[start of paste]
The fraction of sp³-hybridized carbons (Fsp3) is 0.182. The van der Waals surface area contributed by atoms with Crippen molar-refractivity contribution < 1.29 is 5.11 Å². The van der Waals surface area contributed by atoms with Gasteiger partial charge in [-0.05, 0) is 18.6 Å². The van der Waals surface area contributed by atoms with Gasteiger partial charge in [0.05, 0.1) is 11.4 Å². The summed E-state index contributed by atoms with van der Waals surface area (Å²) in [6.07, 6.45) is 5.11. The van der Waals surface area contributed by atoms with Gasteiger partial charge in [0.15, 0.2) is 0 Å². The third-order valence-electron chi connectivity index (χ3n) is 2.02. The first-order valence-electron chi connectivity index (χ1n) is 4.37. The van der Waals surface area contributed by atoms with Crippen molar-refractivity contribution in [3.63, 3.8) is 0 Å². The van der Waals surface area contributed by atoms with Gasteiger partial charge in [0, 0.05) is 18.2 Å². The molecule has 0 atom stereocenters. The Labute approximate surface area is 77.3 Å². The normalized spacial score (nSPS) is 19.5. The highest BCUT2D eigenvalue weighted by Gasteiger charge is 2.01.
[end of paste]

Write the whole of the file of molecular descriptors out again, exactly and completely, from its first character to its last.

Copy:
The fraction of sp³-hybridized carbons (Fsp3) is 0.182. The van der Waals surface area contributed by atoms with Crippen molar-refractivity contribution < 1.29 is 5.11 Å². The van der Waals surface area contributed by atoms with Gasteiger partial charge in [-0.05, 0) is 18.6 Å². The van der Waals surface area contributed by atoms with Gasteiger partial charge in [0.05, 0.1) is 11.4 Å². The summed E-state index contributed by atoms with van der Waals surface area (Å²) in [6.07, 6.45) is 5.11. The van der Waals surface area contributed by atoms with Gasteiger partial charge in [0.15, 0.2) is 0 Å². The third-order valence-electron chi connectivity index (χ3n) is 2.02. The first-order valence-electron chi connectivity index (χ1n) is 4.37. The van der Waals surface area contributed by atoms with Crippen molar-refractivity contribution in [3.63, 3.8) is 0 Å². The van der Waals surface area contributed by atoms with Gasteiger partial charge in [0, 0.05) is 18.2 Å². The molecule has 0 atom stereocenters. The Labute approximate surface area is 77.3 Å². The normalized spacial score (nSPS) is 19.5. The highest BCUT2D eigenvalue weighted by Gasteiger charge is 2.01.